Techstars Toronto tapped for second cohort as early-stage accelerator expands

In an effort to expand the capacity of its early-stage startup accelerator program, Techstars Toronto is increasing the size and frequency of its cohorts. The accelerator will now run two cohorts of 12 companies each year.

Toronto is one of only two cities the Techstars organization has selected to launch two cohorts, the other being Tel Aviv, Israel.

Sunil Sharma, managing director of Techstars Toronto, told BetaKit the decision to more than double the program’s capacity in Toronto was made, in part, due to “the performance of the companies that have been part of Techstars Toronto over the last four years.”

“We are really outperforming globally as a country, and it’s a mix of homegrown and international inbound expansion.”

Sharma said that Techstars Toronto is one of the highest performing of any Techstars accelerator in recent years, but offered no data to support the claim. Unlike venture funds, accurately calculating accelerator performance is often difficult due to the complexities of cost and value surrounding both the equity investment and accelerator programming.

“We are really outperforming globally as a country, and it’s a mix of homegrown and international inbound expansion,” Sharma said.

Techstars Toronto previously ran one cohort annually, which took in 10 startups per year. Now, the program will support a total of 24 companies annually through two cohorts. As part of the expansion, Techstars Toronto’s cohorts will run in the spring and fall.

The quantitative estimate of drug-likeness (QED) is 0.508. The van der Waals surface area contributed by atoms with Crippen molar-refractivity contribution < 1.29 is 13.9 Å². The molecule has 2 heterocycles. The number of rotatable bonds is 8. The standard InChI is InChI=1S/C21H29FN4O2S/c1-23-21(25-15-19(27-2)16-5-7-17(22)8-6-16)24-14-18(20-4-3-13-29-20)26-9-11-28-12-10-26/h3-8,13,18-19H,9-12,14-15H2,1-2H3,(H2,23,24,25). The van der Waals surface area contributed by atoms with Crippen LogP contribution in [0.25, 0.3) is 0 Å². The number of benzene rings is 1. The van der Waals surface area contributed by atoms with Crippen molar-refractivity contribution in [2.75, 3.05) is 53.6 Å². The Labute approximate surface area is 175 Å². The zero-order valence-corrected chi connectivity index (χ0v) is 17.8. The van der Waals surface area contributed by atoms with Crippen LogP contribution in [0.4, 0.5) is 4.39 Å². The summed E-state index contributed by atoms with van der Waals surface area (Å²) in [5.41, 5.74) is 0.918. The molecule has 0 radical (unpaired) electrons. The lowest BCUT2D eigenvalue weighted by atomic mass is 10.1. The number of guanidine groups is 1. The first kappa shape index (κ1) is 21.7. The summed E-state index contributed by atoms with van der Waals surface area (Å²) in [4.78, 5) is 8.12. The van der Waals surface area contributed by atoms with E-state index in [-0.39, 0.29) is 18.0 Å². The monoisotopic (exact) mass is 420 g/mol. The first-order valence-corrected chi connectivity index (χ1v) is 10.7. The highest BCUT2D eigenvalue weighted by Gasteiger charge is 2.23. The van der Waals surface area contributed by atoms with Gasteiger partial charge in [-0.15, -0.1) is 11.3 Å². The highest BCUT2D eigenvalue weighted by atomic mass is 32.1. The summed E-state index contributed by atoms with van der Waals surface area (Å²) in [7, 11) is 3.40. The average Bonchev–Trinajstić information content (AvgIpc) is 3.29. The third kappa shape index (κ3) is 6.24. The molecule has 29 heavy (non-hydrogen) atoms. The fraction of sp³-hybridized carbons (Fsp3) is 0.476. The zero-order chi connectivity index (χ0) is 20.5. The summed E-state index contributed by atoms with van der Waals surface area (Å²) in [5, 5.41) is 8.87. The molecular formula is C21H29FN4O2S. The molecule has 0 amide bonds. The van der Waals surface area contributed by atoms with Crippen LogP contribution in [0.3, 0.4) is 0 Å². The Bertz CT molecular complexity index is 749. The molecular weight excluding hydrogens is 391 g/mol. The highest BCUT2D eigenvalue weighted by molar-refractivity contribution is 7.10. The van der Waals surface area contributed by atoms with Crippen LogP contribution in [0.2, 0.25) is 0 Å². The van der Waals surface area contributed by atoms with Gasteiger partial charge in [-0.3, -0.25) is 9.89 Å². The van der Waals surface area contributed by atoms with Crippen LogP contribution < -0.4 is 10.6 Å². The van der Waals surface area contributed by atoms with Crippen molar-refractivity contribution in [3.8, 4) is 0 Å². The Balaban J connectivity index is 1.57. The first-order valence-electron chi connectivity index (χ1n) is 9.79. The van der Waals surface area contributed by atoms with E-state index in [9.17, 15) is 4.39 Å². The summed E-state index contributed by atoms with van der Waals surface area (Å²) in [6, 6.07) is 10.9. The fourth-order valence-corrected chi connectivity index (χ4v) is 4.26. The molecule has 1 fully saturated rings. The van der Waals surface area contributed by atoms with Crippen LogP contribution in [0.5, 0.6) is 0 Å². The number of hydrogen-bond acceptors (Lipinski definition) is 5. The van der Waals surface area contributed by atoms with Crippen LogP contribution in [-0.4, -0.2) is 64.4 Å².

The accelerator is accepting applications for its next cohort, set to commence October 18 and culminate in a demo day on January 3.

Techstars runs two programs in Canada: an artificial intelligence-focused program in Montréal and the Techstars Toronto accelerator, which selects startups from any industry vertical and any geographic location. Techstars also previously ran a Toronto proptech accelerator in partnership with Colliers International, which ended in 2020.

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The expansion is a significant move for Techstars Toronto, which has run its 13-week accelerator since 2018, providing startups with funding, mentorship, and access to the Techstars global network. Formerly funded by Real Ventures, the program is now backed by Techstars’ $150 million USD global fund, which closed in July.

Sharma said the program has made strides since first entering the Canadian market. According to the managing director, Techstars Toronto has invested over $6 million USD across 40 companies to date. Sharma claimed these 40 alumni companies now have a cumulative valuation of over $500 million USD.

Four Techstars Toronto alumni companies have exited to date, including Toronto-based Inkblot, which offers virtual mental health services. Inkblot was acquired in March by Green Shield Canada for an undisclosed price. Other exits include Toronto-based Doorr, Toronto-based Genie Healthcare, and Netherlands-based

Besides the increased capacity, little else will change about the Techstars Toronto program. The accelerator will continue to provide startups with $120,000 USD in investment in exchange for eight percent equity. The program’s geo-agnostic and vertical agnostic approach will also remain the same.